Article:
2linkyarn run v1.22.0

3link$ dmc test LoopTests*

4link[dmc] using org: apex-mocks (default)

5link[dmc] * src/classes/LoopTests.cls

6link[dmc] ===> LoopTests test results <===

7link+[dmc] [pass] LoopTests: it_should_establish_baseline_using_while_loop, time: 0.304s

8link+[dmc] [pass] LoopTests: it_should_test_fake_basic_for_loop_insert, time: 1.366s

9link+[dmc] [pass] LoopTests: it_should_test_fake_syntax_sugar_for_loop_insert, time: 2.354s

10link+[dmc] [pass] LoopTests: it_should_test_fake_while_loop_insert, time: 1.592s

11link-[err] [fail] LoopTests: it_should_test_iterator_for_loop_insert =>

12link-System.LimitException: Apex CPU time limit exceeded =>

13link-Class.-LoopTests.setNameToRandomValue: line 66, column 1

14link-Class.LoopTests.it_should_test_iterator_for_loop_insert: line 49, column 1, time: 16.473s

15link[dmc] ===> Number of tests run: 5 <===

16link[dmc] ===> Total test time: 22.08900s <===

17link[err] Failed -> 1 test failures

18link[dmc] [NOT OK]

Overall, this is some highly fascinating stuff. You can see that apples-to-apples, the basic while loop completely dominates, operating more than a second faster than the baseline for loop. As expected, the syntax sugar for loop lags a little bit behind. The real surprise, for me, though, was how terrible the performance of the built in List iterator is. Supposing that it is implemented behind the scenes as a simple while loop — certainly, that's the implementation that I would expect in this case — it seems downright bizarre for it to perform so poorly. I should also note that I run the tests several times before reporting the results, to ensure that any variations shake themselves out during burn-in.

I do believe there is a case to be made for custom iterators (and, since writing this article, I've also published an article examining the usage of custom iterators to power Lazy Evaluated Loops ... so let's test that vanilla implementation I was just discussing:

classes/ListIterator.cls
1linkpublic class ListIterator implements System.Iterator<SObject> {

2link private final List<SObject> records;

3link private Integer index;

4link

5link public ListIterator(List<SObject> records) {

6link this.records = records;

7link this.index = 0;

8link }

9link

10link public boolean hasNext() {

11link return this.index < this.records.size() - 1;

12link }

13link

14link public SObject next() {

15link if(index == records.size() -1) {

16link return null;

17link }

18link index++;

19link return records[index];

20link }

21link}

22link

23link//in LoopTests.cls

24link@isTest

25linkstatic void it_should_test_custom_iterator_while_loop() {

26link List<SObject> accountsToInsert = fillAccountList();

27link Iterator<SObject> listIterator = new ListIterator(accountsToInsert);

28link

29link while(listIterator.hasNext()) {

30link setNameToRandomValue(listIterator.next());

31link }

32link}

And the results (let me just take a deep breath and let out the frustration following the use of the "Iterator" syntax. It's like Salesforce wants to throw it back in our faces by saying: "look! Generics! Just not for you!!"):

1link$ yarn test LoopTests*

2linkyarn run v1.22.0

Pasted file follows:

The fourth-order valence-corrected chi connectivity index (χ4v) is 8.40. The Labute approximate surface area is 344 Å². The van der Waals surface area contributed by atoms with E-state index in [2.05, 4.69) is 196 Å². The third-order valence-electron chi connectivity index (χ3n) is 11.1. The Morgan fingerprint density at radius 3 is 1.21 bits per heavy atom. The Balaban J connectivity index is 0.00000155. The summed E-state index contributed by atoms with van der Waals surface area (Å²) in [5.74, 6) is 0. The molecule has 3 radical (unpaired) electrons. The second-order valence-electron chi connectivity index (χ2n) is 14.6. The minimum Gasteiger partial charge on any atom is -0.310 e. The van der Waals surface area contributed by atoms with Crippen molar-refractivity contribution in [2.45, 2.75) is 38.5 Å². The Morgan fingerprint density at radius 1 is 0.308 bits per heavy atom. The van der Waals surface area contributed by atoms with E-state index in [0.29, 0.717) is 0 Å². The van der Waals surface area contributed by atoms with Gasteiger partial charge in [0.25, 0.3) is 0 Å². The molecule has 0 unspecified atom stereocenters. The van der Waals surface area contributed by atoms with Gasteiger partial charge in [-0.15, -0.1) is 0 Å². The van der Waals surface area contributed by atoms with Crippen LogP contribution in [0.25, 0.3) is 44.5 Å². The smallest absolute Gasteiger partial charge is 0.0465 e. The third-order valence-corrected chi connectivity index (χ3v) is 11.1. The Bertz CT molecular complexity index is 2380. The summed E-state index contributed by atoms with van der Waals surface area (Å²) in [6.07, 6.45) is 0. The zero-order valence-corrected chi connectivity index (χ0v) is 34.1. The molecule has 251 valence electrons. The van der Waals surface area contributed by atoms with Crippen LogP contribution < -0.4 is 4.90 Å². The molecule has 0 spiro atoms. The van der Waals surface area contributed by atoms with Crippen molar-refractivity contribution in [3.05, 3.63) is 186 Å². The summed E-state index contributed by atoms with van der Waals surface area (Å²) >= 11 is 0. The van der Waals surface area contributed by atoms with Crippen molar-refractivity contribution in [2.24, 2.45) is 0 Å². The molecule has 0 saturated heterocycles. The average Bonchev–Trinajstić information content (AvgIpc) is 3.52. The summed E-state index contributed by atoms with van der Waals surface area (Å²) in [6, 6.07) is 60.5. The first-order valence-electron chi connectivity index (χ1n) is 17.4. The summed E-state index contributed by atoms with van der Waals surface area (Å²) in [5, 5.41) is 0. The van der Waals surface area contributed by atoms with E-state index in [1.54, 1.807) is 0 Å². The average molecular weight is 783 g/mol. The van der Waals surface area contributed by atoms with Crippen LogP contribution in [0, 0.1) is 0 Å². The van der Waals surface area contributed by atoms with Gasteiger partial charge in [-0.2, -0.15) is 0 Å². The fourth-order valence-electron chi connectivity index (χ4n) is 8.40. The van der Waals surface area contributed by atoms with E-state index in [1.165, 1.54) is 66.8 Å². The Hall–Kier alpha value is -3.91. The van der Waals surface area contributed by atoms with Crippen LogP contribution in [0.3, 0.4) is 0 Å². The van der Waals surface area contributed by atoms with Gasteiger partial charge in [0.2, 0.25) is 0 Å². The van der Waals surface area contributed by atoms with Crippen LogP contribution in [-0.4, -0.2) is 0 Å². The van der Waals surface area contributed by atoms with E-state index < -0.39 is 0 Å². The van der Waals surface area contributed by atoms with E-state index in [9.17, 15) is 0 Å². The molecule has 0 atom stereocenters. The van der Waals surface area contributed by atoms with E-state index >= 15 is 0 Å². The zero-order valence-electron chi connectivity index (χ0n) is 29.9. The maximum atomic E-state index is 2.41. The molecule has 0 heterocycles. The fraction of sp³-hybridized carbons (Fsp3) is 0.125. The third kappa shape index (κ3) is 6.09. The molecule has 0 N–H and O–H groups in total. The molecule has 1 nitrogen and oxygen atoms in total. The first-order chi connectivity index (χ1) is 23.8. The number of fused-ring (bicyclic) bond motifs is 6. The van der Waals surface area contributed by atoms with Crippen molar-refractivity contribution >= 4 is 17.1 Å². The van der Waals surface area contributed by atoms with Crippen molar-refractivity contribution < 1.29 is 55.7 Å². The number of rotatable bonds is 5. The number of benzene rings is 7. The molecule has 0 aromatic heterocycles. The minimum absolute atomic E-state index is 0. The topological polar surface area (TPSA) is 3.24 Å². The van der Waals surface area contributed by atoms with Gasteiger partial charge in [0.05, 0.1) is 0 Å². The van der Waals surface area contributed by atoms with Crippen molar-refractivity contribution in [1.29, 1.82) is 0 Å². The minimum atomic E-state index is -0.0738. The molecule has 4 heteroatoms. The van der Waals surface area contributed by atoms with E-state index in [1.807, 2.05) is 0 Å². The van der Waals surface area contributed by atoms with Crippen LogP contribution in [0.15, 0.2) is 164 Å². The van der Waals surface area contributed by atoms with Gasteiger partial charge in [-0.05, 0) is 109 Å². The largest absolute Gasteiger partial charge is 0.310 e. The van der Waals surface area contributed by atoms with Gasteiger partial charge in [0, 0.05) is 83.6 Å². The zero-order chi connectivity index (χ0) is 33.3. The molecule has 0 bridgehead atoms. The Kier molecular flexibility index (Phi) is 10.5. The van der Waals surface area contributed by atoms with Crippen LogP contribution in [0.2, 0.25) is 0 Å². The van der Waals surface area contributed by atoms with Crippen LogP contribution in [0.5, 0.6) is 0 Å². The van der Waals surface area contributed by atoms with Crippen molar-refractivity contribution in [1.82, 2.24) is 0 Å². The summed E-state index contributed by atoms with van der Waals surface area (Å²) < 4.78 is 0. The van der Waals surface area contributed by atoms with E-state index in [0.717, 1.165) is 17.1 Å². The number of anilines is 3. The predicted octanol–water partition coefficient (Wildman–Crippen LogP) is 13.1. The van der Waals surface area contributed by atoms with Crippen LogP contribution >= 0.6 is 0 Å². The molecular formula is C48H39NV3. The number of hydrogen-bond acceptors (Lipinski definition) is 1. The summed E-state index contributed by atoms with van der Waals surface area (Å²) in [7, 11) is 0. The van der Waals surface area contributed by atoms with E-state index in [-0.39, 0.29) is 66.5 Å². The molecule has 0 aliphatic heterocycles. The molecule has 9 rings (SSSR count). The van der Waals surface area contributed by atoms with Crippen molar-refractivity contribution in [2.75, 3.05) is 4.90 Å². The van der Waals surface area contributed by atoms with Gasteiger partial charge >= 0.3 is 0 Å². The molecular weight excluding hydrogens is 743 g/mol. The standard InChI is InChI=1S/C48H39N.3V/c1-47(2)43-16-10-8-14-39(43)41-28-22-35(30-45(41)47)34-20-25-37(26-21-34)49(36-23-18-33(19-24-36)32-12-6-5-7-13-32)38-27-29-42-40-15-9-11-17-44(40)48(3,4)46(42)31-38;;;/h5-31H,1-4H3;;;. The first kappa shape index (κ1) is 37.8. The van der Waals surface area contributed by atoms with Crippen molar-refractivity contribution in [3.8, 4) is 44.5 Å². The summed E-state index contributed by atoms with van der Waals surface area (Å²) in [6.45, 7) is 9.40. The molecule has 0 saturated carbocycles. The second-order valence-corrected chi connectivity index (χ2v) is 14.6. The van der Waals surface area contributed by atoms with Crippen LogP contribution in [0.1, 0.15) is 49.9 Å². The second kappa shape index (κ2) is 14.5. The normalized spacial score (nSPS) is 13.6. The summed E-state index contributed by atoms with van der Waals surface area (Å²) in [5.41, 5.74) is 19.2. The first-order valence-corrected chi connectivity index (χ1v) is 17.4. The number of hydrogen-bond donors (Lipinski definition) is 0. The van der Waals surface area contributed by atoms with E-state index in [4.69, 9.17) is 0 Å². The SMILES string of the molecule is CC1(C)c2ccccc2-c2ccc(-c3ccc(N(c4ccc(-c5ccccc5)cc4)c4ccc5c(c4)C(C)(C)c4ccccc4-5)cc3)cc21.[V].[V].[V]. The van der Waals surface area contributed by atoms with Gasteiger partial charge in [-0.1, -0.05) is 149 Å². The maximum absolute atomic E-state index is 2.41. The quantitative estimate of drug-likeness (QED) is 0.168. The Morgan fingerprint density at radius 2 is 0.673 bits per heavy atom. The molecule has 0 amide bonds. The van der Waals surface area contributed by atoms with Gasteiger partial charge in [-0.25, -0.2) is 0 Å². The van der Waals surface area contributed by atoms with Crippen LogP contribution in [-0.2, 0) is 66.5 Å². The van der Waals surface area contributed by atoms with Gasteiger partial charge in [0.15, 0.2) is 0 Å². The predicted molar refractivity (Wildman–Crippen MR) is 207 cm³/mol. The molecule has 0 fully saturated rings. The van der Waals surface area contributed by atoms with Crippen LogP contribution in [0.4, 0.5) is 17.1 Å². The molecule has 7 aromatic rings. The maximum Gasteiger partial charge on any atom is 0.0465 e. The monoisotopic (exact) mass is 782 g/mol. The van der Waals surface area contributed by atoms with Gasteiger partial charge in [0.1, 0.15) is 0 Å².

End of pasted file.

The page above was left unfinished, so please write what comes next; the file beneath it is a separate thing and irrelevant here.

3link$ dmc test LoopTests*

4link[dmc] using org: apex-mocks (default)

5link[dmc] * src/classes/LoopTests.cls

6link[dmc] ===> LoopTests test results <===

7link+[dmc] [pass] LoopTests: it_should_establish_baseline_using_while_loop, time: 0.391s

8link+[dmc] [pass] LoopTests: it_should_test_custom_iterator_while_loop, time: 1.32s

9link+[dmc] [pass] LoopTests: it_should_test_fake_basic_for_loop_insert, time: 2.189s

10link+[dmc] [pass] LoopTests: it_should_test_fake_syntax_sugar_for_loop_insert, time: 2.404s

11link+[dmc] [pass] LoopTests: it_should_test_fake_while_loop_insert, time: 1.65s

12link-[err] [fail] LoopTests: it_should_test_iterator_while_loop_insert =>

13link-System.LimitException: Apex CPU time limit exceeded =>

14link-Class.LoopTests.setNameToRandomValue: line 76, column 1

15link-Class.LoopTests.it_should_test_iterator_while_loop_insert: line 49, column 1, time: 16.205s

16link[dmc] ===> Number of tests run: 6 <===

17link[dmc] ===> Total test time: 24.15900s <===

18link[err] Failed -> 1 test failures

19link[dmc] [NOT OK]

That's much more in line with what I would expect. Which leads me to suspect that caching the iterator will help the basic implementation as well:

classes/LoopTests.cls
1link@isTest

2linkstatic void it_should_test_iterator_while_loop_insert() {

3link List<SObject> accountsToInsert = fillAccountList();

4link Iterator<SObject> accountIterator = accountsToInsert.iterator();

5link

6link while(accountIterator.hasNext()) {

7link setNameToRandomValue(accountIterator.next());

8link }

9link}

1link$ yarn test LoopTests*

2linkyarn run v1.22.0

3link$ dmc test LoopTests*

4link[dmc] using org: apex-mocks (default)

5link[dmc] * src/classes/LoopTests.cls

6link[dmc] ===> LoopTests test results <===

7link+[dmc] [pass] LoopTests: it_should_establish_baseline_using_while_loop, time: 0.388s

8link+[dmc] [pass] LoopTests: it_should_test_custom_iterator_while_loop, time: 1.303s

9link+[dmc] [pass] LoopTests: it_should_test_fake_basic_for_loop_insert, time: 1.773s

10link+[dmc] [pass] LoopTests: it_should_test_fake_syntax_sugar_for_loop_insert, time: 2.404s